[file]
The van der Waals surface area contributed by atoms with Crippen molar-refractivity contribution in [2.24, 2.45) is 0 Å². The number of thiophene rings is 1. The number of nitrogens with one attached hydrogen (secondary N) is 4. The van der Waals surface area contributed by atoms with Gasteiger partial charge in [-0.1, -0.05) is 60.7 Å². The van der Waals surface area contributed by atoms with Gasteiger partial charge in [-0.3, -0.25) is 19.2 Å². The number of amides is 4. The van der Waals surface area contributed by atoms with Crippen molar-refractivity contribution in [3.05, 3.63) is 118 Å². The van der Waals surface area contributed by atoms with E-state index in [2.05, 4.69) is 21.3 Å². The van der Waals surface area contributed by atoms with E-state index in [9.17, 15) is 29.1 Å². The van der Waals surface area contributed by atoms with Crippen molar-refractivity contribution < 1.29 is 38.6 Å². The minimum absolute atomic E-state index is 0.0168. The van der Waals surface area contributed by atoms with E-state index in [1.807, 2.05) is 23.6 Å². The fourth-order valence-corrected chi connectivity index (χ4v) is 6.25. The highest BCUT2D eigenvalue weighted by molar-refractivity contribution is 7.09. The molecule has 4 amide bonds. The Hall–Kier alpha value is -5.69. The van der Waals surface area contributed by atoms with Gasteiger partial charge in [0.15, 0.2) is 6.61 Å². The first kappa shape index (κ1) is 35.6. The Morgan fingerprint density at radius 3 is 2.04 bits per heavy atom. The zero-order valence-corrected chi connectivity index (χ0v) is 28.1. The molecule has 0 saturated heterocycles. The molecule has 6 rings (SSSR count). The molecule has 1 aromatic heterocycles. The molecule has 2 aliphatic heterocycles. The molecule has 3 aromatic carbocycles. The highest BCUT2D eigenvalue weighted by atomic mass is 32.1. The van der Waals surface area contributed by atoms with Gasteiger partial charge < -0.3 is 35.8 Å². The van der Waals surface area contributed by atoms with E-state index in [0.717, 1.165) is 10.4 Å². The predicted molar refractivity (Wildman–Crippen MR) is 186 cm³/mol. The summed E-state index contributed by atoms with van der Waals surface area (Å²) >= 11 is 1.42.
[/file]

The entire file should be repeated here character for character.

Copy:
The van der Waals surface area contributed by atoms with Crippen molar-refractivity contribution in [2.24, 2.45) is 0 Å². The number of thiophene rings is 1. The number of nitrogens with one attached hydrogen (secondary N) is 4. The van der Waals surface area contributed by atoms with Gasteiger partial charge in [-0.1, -0.05) is 60.7 Å². The van der Waals surface area contributed by atoms with Gasteiger partial charge in [-0.3, -0.25) is 19.2 Å². The number of amides is 4. The van der Waals surface area contributed by atoms with Crippen molar-refractivity contribution in [3.05, 3.63) is 118 Å². The van der Waals surface area contributed by atoms with E-state index in [2.05, 4.69) is 21.3 Å². The van der Waals surface area contributed by atoms with E-state index in [9.17, 15) is 29.1 Å². The van der Waals surface area contributed by atoms with Crippen molar-refractivity contribution < 1.29 is 38.6 Å². The minimum absolute atomic E-state index is 0.0168. The van der Waals surface area contributed by atoms with E-state index in [1.807, 2.05) is 23.6 Å². The fourth-order valence-corrected chi connectivity index (χ4v) is 6.25. The highest BCUT2D eigenvalue weighted by molar-refractivity contribution is 7.09. The molecule has 4 amide bonds. The Hall–Kier alpha value is -5.69. The van der Waals surface area contributed by atoms with Gasteiger partial charge in [0.15, 0.2) is 6.61 Å². The first kappa shape index (κ1) is 35.6. The Morgan fingerprint density at radius 3 is 2.04 bits per heavy atom. The zero-order valence-corrected chi connectivity index (χ0v) is 28.1. The molecule has 0 saturated heterocycles. The molecule has 6 rings (SSSR count). The molecule has 1 aromatic heterocycles. The molecule has 2 aliphatic heterocycles. The molecule has 3 aromatic carbocycles. The highest BCUT2D eigenvalue weighted by atomic mass is 32.1. The van der Waals surface area contributed by atoms with Gasteiger partial charge < -0.3 is 35.8 Å². The van der Waals surface area contributed by atoms with E-state index in [0.717, 1.165) is 10.4 Å². The predicted molar refractivity (Wildman–Crippen MR) is 186 cm³/mol. The summed E-state index contributed by atoms with van der Waals surface area (Å²) >= 11 is 1.42.